Korvi feathers

In the development of the Aligare world, I decided that korvi folk would have feathered wings instead of the traditional webbed dragon wings. Peregrine had webbed wings in his earliest form. Then I reworked his world, and he got feathers covering his wings and back.

Peregrine and Tillian, by TwilightSaint

Why? Well, feather wings make physical sense. Feathers form an airfoil and generate lift, so that the winged creature doesn’t have to rely solely on labour-intensive flapping. This — along with Earth bird ideas like hollow bones — make it more plausible that something the size of a dragon would be capable of flying at all. Keep in mind that on Earth, 30 pounds/13.6 kilograms is exceptionally heavy for a flighted bird!

It’s not that korvi are big compared to typically gigantic dragons. I imagine korvi standing as tall as a particularly large human. But they’re still more of a mechanical challenge than a dainty songbird, and I didn’t want to rely too much on the “dragons can fly because they’re dragons” school of thought. Korvi do use magic to fly, but in the form of firecasting, which gives their reptilian bodies the heat and energy necessary to leap upward and beat wings. It’s another way my fantasy whimsy is backed up with actual science.

The other reason korvi have feathers? Because feathers are pretty!

Yep. Pretty. Even in their earliest design stages, korvi had decorative feathers on their heads and necks. Imagine a horse’s mane, except instead of hair, it’s made of the wispy feather strands that make up a peacock feather. Korvi manes are like that. The sleek flight feathers were a later development, and spread wing feathers have a definite prettiness of their own.

To match their fire element, korvi have feathers in a range of fiery colours. Most korvi are orange, red or somewhere in between. Yellow colouring is less common, and the rarest colouration is deep, purpley red.

Tijo smirked humourless. He reached to his wing, grabbed flight quills and tugged – and the entire handful came loose, splayed wine-dark in his fist.
“You are moulting!”
“I couldn’t have picked a worse time.”
“Say that twice because it’s true!” Syril reached for the loose quills. “May I, friend? The dancers love your colouring, they say it really adds panache to a feather fan and–”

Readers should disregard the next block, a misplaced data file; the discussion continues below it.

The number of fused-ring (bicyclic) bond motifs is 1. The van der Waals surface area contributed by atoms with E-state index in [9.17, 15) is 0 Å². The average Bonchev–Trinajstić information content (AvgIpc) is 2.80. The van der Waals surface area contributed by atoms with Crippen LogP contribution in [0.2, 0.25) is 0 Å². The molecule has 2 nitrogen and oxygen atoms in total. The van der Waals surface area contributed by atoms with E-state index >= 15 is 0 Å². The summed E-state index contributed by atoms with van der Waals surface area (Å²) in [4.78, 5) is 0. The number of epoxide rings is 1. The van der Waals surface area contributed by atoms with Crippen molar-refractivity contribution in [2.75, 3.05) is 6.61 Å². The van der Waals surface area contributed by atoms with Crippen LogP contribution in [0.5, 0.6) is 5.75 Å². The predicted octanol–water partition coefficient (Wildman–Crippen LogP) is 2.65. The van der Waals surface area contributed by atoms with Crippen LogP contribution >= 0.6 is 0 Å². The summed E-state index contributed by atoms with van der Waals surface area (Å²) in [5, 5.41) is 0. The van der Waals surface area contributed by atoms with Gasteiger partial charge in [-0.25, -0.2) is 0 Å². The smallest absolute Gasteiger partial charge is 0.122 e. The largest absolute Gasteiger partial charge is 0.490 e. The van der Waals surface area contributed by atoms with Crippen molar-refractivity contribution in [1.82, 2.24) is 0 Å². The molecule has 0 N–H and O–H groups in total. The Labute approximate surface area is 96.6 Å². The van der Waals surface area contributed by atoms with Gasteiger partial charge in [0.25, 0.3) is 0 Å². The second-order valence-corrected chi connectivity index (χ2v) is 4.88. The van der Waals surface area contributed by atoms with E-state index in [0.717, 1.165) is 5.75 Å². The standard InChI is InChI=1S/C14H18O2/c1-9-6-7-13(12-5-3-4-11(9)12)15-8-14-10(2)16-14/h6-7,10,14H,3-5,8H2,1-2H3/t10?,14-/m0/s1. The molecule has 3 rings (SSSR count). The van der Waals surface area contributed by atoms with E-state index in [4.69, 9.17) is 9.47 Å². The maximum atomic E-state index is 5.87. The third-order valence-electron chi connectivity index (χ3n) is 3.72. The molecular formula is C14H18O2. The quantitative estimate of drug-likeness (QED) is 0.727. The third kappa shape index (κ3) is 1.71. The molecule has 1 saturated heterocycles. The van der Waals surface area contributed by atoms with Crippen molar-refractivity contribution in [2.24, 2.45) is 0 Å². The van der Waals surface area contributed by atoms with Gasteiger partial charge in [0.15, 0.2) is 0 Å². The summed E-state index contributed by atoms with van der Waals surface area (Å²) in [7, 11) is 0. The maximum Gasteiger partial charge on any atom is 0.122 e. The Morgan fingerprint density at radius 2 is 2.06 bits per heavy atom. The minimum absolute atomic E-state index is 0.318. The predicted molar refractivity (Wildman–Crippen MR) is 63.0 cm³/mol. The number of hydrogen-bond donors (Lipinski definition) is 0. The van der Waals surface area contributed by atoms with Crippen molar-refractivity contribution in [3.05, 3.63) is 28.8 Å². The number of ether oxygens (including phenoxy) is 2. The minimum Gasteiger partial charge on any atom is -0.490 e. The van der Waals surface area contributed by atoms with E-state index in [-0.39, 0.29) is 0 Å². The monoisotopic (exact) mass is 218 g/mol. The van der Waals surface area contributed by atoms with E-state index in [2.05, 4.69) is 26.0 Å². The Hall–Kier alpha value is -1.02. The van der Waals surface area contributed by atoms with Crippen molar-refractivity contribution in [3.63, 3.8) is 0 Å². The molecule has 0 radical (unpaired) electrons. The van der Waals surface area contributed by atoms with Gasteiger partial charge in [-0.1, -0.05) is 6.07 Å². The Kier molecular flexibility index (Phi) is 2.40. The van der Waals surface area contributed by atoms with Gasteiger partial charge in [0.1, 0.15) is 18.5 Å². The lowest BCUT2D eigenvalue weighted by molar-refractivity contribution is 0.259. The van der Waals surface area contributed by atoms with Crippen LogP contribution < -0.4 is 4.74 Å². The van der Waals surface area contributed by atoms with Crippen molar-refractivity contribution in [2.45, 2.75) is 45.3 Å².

“Take them. […]”

Remedy, a story of Aligare, Chapter 13

Like birds, korvi occasionally shed and regrow their feathers. It’s an inconvenience but a necessary one. The shed feathers are treated like clothing: something that used to be the korvi’s possession, but it doesn’t fit anymore so that’s the end of that. The feathers might as well be given or traded away if anyone wants them. Wing quills are of particular interest, since they can be used in decorations such as dancer’s fans, as well as more useful items like brooms.

Korvi feathers are one of those concepts I kept finding good reasons for. Stock dragon wings really wouldn’t be the same at all.

4 Comments on “Korvi feathers”

  1. […] Korvi feathers (heidicvlach.wordpress.com) […]

  2. […] tool for character design and worldbuilding. Korvi, the dragonfolk of the Stories of Aligare, have feathered wings as well as decorative feather manes. (Also, Tijo the mage might have been a deus ex machina in Remedy if I hadn’t inflicted […]

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      As for my writing, I use a lot of Pavlovian triggers — things like a particular style of music that I associate with writing, so as soon as I hear it I automatically focus. If I really feel unfocused, it’s often because I don’t feel confident in where my story is headed. Making a point-form outline of plot events is sometimes what I need to get focused. Hope that helps!

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